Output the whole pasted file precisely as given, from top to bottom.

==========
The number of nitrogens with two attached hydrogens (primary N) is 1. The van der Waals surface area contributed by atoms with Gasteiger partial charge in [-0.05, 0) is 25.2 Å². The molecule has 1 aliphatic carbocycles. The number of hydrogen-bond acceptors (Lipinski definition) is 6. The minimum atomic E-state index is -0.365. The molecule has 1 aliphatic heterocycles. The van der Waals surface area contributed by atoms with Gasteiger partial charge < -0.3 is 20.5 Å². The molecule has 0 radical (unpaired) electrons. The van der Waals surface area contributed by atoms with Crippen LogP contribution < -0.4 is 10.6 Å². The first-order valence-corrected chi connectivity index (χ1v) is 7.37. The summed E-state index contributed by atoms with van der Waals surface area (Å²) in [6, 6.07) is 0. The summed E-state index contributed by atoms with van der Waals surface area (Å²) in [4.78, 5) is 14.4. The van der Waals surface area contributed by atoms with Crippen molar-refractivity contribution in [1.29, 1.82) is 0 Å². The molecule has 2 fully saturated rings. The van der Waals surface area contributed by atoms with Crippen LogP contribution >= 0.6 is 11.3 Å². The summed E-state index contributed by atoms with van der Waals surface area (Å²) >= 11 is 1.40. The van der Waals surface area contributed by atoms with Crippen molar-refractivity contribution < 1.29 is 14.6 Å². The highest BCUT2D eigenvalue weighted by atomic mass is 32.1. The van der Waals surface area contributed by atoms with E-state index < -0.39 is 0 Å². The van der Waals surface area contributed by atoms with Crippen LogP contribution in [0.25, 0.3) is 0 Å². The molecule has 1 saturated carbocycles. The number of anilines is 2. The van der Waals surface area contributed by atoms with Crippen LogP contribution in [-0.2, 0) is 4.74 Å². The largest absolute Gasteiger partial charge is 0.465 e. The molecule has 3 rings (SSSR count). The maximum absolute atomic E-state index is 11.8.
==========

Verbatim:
The number of nitrogens with two attached hydrogens (primary N) is 1. The van der Waals surface area contributed by atoms with Gasteiger partial charge in [-0.05, 0) is 25.2 Å². The molecule has 1 aliphatic carbocycles. The number of hydrogen-bond acceptors (Lipinski definition) is 6. The minimum atomic E-state index is -0.365. The molecule has 1 aliphatic heterocycles. The van der Waals surface area contributed by atoms with Gasteiger partial charge < -0.3 is 20.5 Å². The molecule has 0 radical (unpaired) electrons. The van der Waals surface area contributed by atoms with Crippen LogP contribution < -0.4 is 10.6 Å². The first-order valence-corrected chi connectivity index (χ1v) is 7.37. The summed E-state index contributed by atoms with van der Waals surface area (Å²) in [6, 6.07) is 0. The summed E-state index contributed by atoms with van der Waals surface area (Å²) in [4.78, 5) is 14.4. The van der Waals surface area contributed by atoms with Crippen molar-refractivity contribution in [1.29, 1.82) is 0 Å². The molecule has 2 fully saturated rings. The van der Waals surface area contributed by atoms with Crippen LogP contribution >= 0.6 is 11.3 Å². The summed E-state index contributed by atoms with van der Waals surface area (Å²) >= 11 is 1.40. The van der Waals surface area contributed by atoms with Crippen molar-refractivity contribution < 1.29 is 14.6 Å². The highest BCUT2D eigenvalue weighted by atomic mass is 32.1. The van der Waals surface area contributed by atoms with E-state index < -0.39 is 0 Å². The van der Waals surface area contributed by atoms with Crippen LogP contribution in [0.25, 0.3) is 0 Å². The molecule has 1 saturated carbocycles. The number of anilines is 2. The van der Waals surface area contributed by atoms with Crippen LogP contribution in [-0.2, 0) is 4.74 Å². The largest absolute Gasteiger partial charge is 0.465 e. The molecule has 3 rings (SSSR count). The maximum absolute atomic E-state index is 11.8.